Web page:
If you’re taking a narcotic for your pain, chances are good you’re dealing with an unpleasant side effect: constipation.
As a topic, constipation doesn’t exactly make for good dinner conversation. But knowing what to eat and drink can make a dramatic difference for the more than four million Americans who regularly take opioids for pain relief. All of these drugs can cause constipation, which is defined as having a bowel movement less than three times a week where the stool is hard, dry, small in size, and difficult to eliminate. But narcotic-induced constipation is more than a temporary nuisance; it can be debilitating and even lead to hemorrhoids, diverticulitis (small pouches in the colon), or rectal prolapse, where the walls of the rectum protrude through the anus. In fact, a stopped-up bowel is one of the most frequent reasons pain patients stop taking their opioid meds. While inactivity, irritable bowel syndrome, stress, obesity, sedatives, and antidepressants can all bring on constipation, a poor diet is, by far, the most common cause.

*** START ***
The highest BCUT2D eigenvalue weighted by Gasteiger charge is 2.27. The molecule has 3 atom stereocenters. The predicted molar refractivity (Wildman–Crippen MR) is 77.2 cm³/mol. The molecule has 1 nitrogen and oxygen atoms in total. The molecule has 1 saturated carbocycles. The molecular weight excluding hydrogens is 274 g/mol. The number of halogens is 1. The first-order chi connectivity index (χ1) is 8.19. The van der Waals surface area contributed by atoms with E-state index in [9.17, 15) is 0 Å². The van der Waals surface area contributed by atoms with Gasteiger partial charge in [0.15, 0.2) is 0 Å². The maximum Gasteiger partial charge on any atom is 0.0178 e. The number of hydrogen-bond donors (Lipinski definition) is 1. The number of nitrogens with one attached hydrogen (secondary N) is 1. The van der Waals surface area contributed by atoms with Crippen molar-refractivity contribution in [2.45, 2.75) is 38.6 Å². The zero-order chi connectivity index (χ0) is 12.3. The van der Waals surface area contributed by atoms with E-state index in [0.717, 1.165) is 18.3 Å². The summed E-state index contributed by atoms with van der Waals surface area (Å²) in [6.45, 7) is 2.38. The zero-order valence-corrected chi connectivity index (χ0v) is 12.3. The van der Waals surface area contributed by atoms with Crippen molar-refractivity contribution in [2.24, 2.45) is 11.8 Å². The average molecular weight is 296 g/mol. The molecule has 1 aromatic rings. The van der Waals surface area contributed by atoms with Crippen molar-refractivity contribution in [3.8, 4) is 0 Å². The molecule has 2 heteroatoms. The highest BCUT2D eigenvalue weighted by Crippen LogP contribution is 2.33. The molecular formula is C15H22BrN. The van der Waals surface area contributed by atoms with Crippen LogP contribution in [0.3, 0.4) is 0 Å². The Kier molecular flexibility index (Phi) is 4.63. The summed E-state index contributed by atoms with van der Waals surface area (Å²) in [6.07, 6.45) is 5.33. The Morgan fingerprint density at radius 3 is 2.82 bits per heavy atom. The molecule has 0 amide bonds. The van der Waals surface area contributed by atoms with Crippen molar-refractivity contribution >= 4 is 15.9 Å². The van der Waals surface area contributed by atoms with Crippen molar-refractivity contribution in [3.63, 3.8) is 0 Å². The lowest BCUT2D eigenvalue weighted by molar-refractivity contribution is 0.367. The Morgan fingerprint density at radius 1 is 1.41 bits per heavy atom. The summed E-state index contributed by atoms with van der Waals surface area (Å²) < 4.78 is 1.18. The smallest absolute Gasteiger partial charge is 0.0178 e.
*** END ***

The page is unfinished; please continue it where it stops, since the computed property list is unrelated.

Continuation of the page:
What’s Food Got To Do With It?
The typical American diet is a breeding ground for sluggish bowels: It’s high in stool-binding fat and low in stool-softening fiber and water. Fatty foods such as cheese, ice cream French fries, eggs, and meat are some of the worst offenders. Combine that with a lack of daily exercise, and it’s no wonder constipation is one of the biggest gastrointestinal (GI) complaints in the United States, accounting for 2.5 million doctor visits a year.
As food moves through our large intestine (aka the colon), excess water is absorbed and waste is formed into a stool that is pushed toward the rectum by muscle contractions. Constipation happens when the colon has absorbed too much water or when the muscles that line the colon are sluggish, causing the stool to move too slowly and allowing more time for water to be absorbed, making the stool hard, small, and difficult to pass.